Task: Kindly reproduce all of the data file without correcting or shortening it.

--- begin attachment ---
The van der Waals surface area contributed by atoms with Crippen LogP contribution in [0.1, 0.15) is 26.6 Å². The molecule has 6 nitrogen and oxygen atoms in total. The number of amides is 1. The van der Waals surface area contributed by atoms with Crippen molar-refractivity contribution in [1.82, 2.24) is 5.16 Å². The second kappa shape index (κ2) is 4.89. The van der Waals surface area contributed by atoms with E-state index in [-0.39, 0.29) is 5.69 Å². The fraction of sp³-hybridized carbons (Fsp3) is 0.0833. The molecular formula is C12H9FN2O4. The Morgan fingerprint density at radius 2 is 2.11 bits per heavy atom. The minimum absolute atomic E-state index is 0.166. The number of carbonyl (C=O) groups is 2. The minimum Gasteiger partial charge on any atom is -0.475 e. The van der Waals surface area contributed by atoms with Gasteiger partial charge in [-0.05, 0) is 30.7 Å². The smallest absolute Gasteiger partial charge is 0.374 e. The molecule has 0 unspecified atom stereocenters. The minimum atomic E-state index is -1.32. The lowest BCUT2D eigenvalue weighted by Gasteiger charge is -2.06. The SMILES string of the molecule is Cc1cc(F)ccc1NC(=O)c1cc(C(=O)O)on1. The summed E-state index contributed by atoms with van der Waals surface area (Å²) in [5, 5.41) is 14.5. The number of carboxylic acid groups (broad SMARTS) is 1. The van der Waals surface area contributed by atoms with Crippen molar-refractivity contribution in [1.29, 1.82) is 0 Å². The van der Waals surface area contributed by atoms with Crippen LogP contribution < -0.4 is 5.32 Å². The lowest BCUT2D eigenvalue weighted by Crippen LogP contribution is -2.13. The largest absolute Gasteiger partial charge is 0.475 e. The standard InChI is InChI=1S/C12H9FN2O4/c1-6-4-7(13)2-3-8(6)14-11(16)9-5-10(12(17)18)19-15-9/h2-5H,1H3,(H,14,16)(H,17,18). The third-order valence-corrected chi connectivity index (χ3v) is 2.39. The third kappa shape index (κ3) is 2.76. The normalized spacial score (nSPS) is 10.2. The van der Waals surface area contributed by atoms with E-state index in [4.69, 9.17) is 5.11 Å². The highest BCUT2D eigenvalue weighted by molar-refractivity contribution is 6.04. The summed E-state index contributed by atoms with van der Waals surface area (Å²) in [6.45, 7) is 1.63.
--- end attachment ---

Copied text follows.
The van der Waals surface area contributed by atoms with Crippen LogP contribution in [0.1, 0.15) is 26.6 Å². The molecule has 6 nitrogen and oxygen atoms in total. The number of amides is 1. The van der Waals surface area contributed by atoms with Crippen molar-refractivity contribution in [1.82, 2.24) is 5.16 Å². The second kappa shape index (κ2) is 4.89. The van der Waals surface area contributed by atoms with E-state index in [-0.39, 0.29) is 5.69 Å². The fraction of sp³-hybridized carbons (Fsp3) is 0.0833. The molecular formula is C12H9FN2O4. The Morgan fingerprint density at radius 2 is 2.11 bits per heavy atom. The minimum absolute atomic E-state index is 0.166. The number of carbonyl (C=O) groups is 2. The minimum Gasteiger partial charge on any atom is -0.475 e. The van der Waals surface area contributed by atoms with Gasteiger partial charge in [-0.05, 0) is 30.7 Å². The smallest absolute Gasteiger partial charge is 0.374 e. The molecule has 0 unspecified atom stereocenters. The minimum atomic E-state index is -1.32. The lowest BCUT2D eigenvalue weighted by Gasteiger charge is -2.06. The SMILES string of the molecule is Cc1cc(F)ccc1NC(=O)c1cc(C(=O)O)on1. The summed E-state index contributed by atoms with van der Waals surface area (Å²) in [5, 5.41) is 14.5. The number of carboxylic acid groups (broad SMARTS) is 1. The van der Waals surface area contributed by atoms with Crippen molar-refractivity contribution in [1.29, 1.82) is 0 Å². The van der Waals surface area contributed by atoms with Crippen LogP contribution < -0.4 is 5.32 Å². The lowest BCUT2D eigenvalue weighted by Crippen LogP contribution is -2.13. The largest absolute Gasteiger partial charge is 0.475 e. The standard InChI is InChI=1S/C12H9FN2O4/c1-6-4-7(13)2-3-8(6)14-11(16)9-5-10(12(17)18)19-15-9/h2-5H,1H3,(H,14,16)(H,17,18). The third-order valence-corrected chi connectivity index (χ3v) is 2.39. The third kappa shape index (κ3) is 2.76. The normalized spacial score (nSPS) is 10.2. The van der Waals surface area contributed by atoms with E-state index in [4.69, 9.17) is 5.11 Å². The highest BCUT2D eigenvalue weighted by molar-refractivity contribution is 6.04. The summed E-state index contributed by atoms with van der Waals surface area (Å²) in [6.45, 7) is 1.63.